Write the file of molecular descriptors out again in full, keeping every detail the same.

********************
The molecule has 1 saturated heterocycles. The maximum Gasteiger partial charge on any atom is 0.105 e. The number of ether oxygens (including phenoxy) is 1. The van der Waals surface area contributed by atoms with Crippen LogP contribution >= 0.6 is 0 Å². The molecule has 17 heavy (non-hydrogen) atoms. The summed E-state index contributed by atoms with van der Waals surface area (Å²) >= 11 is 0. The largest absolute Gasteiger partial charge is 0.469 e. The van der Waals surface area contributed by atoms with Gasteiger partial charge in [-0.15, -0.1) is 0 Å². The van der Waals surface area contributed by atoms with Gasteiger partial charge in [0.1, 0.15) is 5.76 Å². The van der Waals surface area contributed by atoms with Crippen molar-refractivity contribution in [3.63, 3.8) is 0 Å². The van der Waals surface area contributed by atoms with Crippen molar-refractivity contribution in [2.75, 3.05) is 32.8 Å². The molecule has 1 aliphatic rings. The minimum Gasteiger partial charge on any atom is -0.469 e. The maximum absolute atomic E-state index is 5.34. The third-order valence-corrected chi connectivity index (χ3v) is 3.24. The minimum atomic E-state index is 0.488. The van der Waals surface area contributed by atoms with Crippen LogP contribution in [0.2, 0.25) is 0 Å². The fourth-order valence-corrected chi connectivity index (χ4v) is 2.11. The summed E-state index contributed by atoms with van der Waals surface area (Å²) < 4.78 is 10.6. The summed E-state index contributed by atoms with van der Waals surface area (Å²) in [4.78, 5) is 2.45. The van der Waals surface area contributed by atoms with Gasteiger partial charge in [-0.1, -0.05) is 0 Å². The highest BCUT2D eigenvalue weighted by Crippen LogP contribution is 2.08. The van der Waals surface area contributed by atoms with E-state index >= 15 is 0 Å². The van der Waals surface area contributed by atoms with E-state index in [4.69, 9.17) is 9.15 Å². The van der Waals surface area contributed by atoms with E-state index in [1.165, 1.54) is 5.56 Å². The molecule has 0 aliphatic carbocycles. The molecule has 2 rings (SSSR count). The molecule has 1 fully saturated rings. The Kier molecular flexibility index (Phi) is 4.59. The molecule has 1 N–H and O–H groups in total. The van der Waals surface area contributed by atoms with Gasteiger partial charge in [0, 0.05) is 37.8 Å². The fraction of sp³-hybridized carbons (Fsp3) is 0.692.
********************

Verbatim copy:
The molecule has 1 saturated heterocycles. The maximum Gasteiger partial charge on any atom is 0.105 e. The number of ether oxygens (including phenoxy) is 1. The van der Waals surface area contributed by atoms with Crippen LogP contribution >= 0.6 is 0 Å². The molecule has 17 heavy (non-hydrogen) atoms. The summed E-state index contributed by atoms with van der Waals surface area (Å²) >= 11 is 0. The largest absolute Gasteiger partial charge is 0.469 e. The van der Waals surface area contributed by atoms with Gasteiger partial charge in [-0.15, -0.1) is 0 Å². The van der Waals surface area contributed by atoms with Gasteiger partial charge in [0.1, 0.15) is 5.76 Å². The van der Waals surface area contributed by atoms with Crippen molar-refractivity contribution in [3.63, 3.8) is 0 Å². The van der Waals surface area contributed by atoms with Crippen molar-refractivity contribution in [2.75, 3.05) is 32.8 Å². The molecule has 1 aliphatic rings. The minimum Gasteiger partial charge on any atom is -0.469 e. The maximum absolute atomic E-state index is 5.34. The third-order valence-corrected chi connectivity index (χ3v) is 3.24. The minimum atomic E-state index is 0.488. The van der Waals surface area contributed by atoms with Crippen LogP contribution in [0.2, 0.25) is 0 Å². The fourth-order valence-corrected chi connectivity index (χ4v) is 2.11. The summed E-state index contributed by atoms with van der Waals surface area (Å²) < 4.78 is 10.6. The summed E-state index contributed by atoms with van der Waals surface area (Å²) in [4.78, 5) is 2.45. The van der Waals surface area contributed by atoms with Gasteiger partial charge in [-0.1, -0.05) is 0 Å². The highest BCUT2D eigenvalue weighted by Crippen LogP contribution is 2.08. The van der Waals surface area contributed by atoms with E-state index >= 15 is 0 Å². The van der Waals surface area contributed by atoms with E-state index in [4.69, 9.17) is 9.15 Å². The van der Waals surface area contributed by atoms with E-state index in [1.165, 1.54) is 5.56 Å². The molecule has 0 aliphatic carbocycles. The molecule has 2 rings (SSSR count). The molecule has 1 fully saturated rings. The Kier molecular flexibility index (Phi) is 4.59. The molecule has 1 N–H and O–H groups in total. The van der Waals surface area contributed by atoms with Gasteiger partial charge in [0, 0.05) is 37.8 Å². The fraction of sp³-hybridized carbons (Fsp3) is 0.692.